Working somewhat against this assurance in the legislative history, other provisions of OBRA strongly encouraged the states to contain their Medicaid costs within fixed limits starting in 1982. If a state failed to stay within the limits suggested, it would suffer substantial financial penalties in the form of reduced federal contributions to the program. See 42 U.S.C. § 1396b et seq. In short, OBRA of 1981 put the state Medicaid agencies in an intractable position and left them to their own devices as to how to cope with the situation.

On September 30, 1981, the Health Care Financing Administration (HCFA), as designee of the Secretary of the U.S. Department of Health and Human Services (HHS), published regulations implementing 42 U.S.C. § 1396a(a) (13) (A). See 42 C.F.R. § 447.250 et seq. (1981). The regulations provide in pertinent part that (a) inpatient hospital service payment rates must be reasonable and adequate to meet the "economy and efficiency" and "reasonable access" standards described supra; (b) that the states must make findings to that effect; and (c) the states must make assurances to HCFA that requirements (a) and (b) supra have been met. 42 C.F.R. § 447.252(a) (b) and (c). The regulations also require each state to provide an appeals procedure that allows individual hospitals an opportunity to submit additional evidence and request prompt administrative review of payment rates. 42 C.F.R. §§ 447.252(e), 258.

In Virginia, the state's Medicaid budget had increased at an average annual rate of 20.9% between 1974 and 1980, which was well over the state budget's overall 10.7% annual growth rate for the same period. Additionally, preliminary projections suggested *895 that, absent changes, VMAP would run a $122.6 million deficit for the biennium budget period of July 1, 1982 to June 30, 1984. Hence not surprisingly, Virginia acted promptly to respond to the federal legislative actions of 1981.

The administration in office in Virginia in the fall of 1981 proposed to effect substantial savings in the Medicaid budget by eliminating a group known as the "medically needy" from eligibility for Medicaid. This group of persons are above the economic margin of poverty in terms of other welfare programs, but cannot afford to pay extraordinary expenses such as medical services. Under Federal Medicaid law, participating states agencies may choose whether or not to extend Medicaid eligibility to this group. In the past, Virginia has always chosen to extend eligibility to this group. Reversing this policy, as the administration proposed, would have been one clearly legal way for Virginia to comply with the federal cost-containment mandate and to avoid its own projected Medicaid deficit.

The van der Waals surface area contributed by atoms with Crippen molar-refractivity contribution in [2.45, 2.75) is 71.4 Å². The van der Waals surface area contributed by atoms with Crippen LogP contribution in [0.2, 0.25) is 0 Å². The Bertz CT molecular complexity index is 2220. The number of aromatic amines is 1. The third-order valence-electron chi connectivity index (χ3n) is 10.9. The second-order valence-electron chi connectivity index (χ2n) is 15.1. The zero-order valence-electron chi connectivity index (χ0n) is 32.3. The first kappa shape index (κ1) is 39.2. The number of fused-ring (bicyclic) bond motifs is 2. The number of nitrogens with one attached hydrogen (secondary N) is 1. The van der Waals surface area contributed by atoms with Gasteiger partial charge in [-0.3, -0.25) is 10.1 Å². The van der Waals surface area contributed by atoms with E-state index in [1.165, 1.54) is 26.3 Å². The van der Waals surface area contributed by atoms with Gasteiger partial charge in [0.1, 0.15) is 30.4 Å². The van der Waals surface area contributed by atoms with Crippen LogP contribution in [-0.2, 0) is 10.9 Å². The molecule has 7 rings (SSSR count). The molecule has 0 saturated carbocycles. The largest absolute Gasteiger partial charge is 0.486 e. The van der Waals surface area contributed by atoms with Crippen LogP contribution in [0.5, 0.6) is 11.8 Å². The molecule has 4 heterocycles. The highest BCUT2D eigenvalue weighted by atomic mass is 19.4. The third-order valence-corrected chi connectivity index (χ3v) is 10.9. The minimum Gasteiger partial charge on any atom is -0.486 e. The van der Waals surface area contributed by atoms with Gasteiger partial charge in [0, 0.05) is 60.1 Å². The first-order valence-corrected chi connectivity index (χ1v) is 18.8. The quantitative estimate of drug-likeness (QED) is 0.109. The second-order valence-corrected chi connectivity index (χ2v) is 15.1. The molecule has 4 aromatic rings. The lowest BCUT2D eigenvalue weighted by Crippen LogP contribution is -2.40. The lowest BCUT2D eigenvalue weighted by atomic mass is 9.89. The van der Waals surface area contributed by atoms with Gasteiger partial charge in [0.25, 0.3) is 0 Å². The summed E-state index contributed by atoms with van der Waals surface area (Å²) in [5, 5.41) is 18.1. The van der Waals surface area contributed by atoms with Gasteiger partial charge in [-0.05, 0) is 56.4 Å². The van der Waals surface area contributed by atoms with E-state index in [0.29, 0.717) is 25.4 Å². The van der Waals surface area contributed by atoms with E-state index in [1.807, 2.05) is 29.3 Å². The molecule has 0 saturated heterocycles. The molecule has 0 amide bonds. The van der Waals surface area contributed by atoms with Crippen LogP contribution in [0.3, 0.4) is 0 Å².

That administration left office in January of 1982. The incoming administration (the Robb administration) sought to find some alternative cost-containment package, criticizing the option of cutting the medically needy as inhumane. A Medicaid Task Force, comprised of representatives from the relevant state agencies and legislative committees and from the Attorney General's Office, was formed early in 1982 to examine ways to reduce Medicaid expenditures in the next biennium. The General Assembly, which meets in Virginia for approximately two months at the beginning of each year, enacted a biennial budget in March of 1982 that mandated reductions in VMAP's share of the state's funds of $122.6 million for the biennium. The Budget Act specified how some of the Medicaid reductions were to be made (none involving hospital reimbursement), but because of time considerations, it left to the Governor and the Board of Health the responsibility for determining how the remaining reductions were to be made. The Budget Act did direct the Governor and the Board of Health to revise the reimbursement programs for hospitals and nursing homes as part of the reduction effort. House Bill No. 30, Item 418.

Between March and July of 1982, the Task Force met often and appears to have worked diligently in a conscientious effort to develop proposed cost-containment measures, including revised reimbursement systems for hospitals and nursing homes. It worked with the Board of Health as well as with the administrative agencies and legislative standing committee staffs. It obtained technical assistance from a consulting firm, Arthur Young & Co., in developing its proposals for revising the reimbursement systems for hospitals and nursing homes. It met with representatives of the hospital industry and the public, and at least one public hearing was held on the proposals.

The Task Force's final package of proposals included cuts in eligibility and services as well as savings attributed to changing hospital and nursing home reimbursement to a prospective payment system. Of the $122.6 million in cuts mandated for the biennium, the Task Force determined that savings of $14.9 million in state funds could come from hospital reimbursement. (The hospitals would also collectively lose a roughly similar amount in federal matching funds).